Debate of national anthem lyrics is ‘moot’

Making the lyrics more inclusive does not reject tradition, but respects it

One of the more curious debates to flare up on our social media pages recently has been the discussion over changes to the lyrics in Canada’s national anthem.

That some are so passionate about preserving the existing lyrics is, perhaps, inspiring.

But it’s also a little misguided.

At issue is whether or not the words, “in all thy sons command” should be changed to, “in all of us command.”

The debate is a little moot. The House of Commons has already approved the change, and sent the legislation to the Senate for approval.

However, Chilliwack-Hope MP Mark Strahl is hoping the fight’s not over yet. He says there’s a chance the Senate might refer the issue back to the Commons for reconsideration. And when that happens, he and the results from his recent constituency association poll will be ready.

The questionnaire was mailed out to homes months ago. It asked residents, “Do you think the lyrics of our Canadian national anthem should be changed?”

Strahl says he was bothered by the lack of consultation. Something as important and emblematic as the national anthem should not be altered without national consent.

Others see it as yet another surrender to political correctness – a further emasculation of our national heritage.

Not quite.

In fact, the change better reflects the original version (at least the English translation from the original French). That version was changed in 1914 during a moment of patriotic fervour as Canada was sending its sons across the Atlantic to fight in The Great War.

The fact that the nation’s daughters were also serving overseas did not seem to bother anyone at a time when women were still denied the vote.

But times have changed. It’s simply not acceptable to exclude half the population in a song that is meant to embrace us all.

The fix is simple. And despite what some argue, it’s one that respects tradition, rather than rejects it.

~ Greg Knill, Chilliwack Progress

Just Posted

“Does Kirby care?” Heiltsuk Nation using geo-targeted ads in Houston, Texas for justice

The Heiltsuk Tribal Council has called out Kirby Corporation for the Nathan E. Stewart oil spill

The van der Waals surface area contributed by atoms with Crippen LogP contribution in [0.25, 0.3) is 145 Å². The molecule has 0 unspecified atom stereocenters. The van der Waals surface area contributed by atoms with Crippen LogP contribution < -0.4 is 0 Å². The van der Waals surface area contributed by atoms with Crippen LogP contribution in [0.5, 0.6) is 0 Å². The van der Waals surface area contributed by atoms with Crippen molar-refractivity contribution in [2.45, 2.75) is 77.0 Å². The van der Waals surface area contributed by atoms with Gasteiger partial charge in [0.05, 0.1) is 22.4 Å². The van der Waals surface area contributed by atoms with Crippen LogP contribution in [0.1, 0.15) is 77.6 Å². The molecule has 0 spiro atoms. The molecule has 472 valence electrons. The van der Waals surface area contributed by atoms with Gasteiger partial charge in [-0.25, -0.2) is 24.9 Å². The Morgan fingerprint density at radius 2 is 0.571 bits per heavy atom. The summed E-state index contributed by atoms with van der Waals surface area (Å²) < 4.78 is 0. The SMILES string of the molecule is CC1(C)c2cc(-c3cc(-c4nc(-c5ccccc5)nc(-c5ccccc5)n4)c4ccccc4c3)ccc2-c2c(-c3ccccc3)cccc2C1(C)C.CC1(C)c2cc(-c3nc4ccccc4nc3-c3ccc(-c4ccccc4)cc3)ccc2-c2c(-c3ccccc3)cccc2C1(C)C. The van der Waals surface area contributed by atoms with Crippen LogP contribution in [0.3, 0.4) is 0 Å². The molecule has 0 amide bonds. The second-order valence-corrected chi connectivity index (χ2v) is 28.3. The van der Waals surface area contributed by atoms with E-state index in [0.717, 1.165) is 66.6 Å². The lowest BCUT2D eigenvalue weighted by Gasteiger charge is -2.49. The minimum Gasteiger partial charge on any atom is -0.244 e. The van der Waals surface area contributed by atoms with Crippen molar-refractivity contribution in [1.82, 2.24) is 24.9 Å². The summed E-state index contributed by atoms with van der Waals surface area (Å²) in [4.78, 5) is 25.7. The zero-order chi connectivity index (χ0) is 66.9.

“No excuse” for killing of two young grizzly cubs

Reader hopeful someone will come forward with information

UPDATE: U.S. firm fined $2.9M for fuel spill that soiled B.C. First Nation territory

The Nathan E. Stewart spilled 110,000 litres of diesel and heavy oils in October 2016

No delivery services hard on local families

New parents Candace Knudsen and Bjorn Samuelsen spent five weeks away from home

Rich the Vegan scoots across Canada for the animals

Rich Adams is riding his push scooter across Canada to bring awareness to the dog meat trade in Asia

Canadian high school science courses behind on climate change, says UBC study

Researchers found performance on key areas varies by province and territory

Six inducted into BC Hockey Hall of Fame

The 26th ceremony in Penticton welcomed powerful figures both from on and off the ice

RCMP investigate two shootings in the Lower Mainland

Incidents happened in Surrey, with a victim being treated at Langley Memorial Hospital

CRA program to help poor file taxes yields noticeable bump in people helped

Extra money allows volunteer-driven clinics to operate year-round

Recall: Certain Pacific oysters may pose threat of paralytic shellfish poisoning

Consumers urged to either return affected packages or throw them out

How a Kamloops-born man helped put us on the moon

Jim Chamberlin did troubleshooting for the Apollo program, which led to its success

Sexual harassment complaints soaring amid ‘frat boy culture’ in Canada’s airline industry

‘It’s a #MeToo dumpster fire…and it’s exhausting for survivors’

Most Read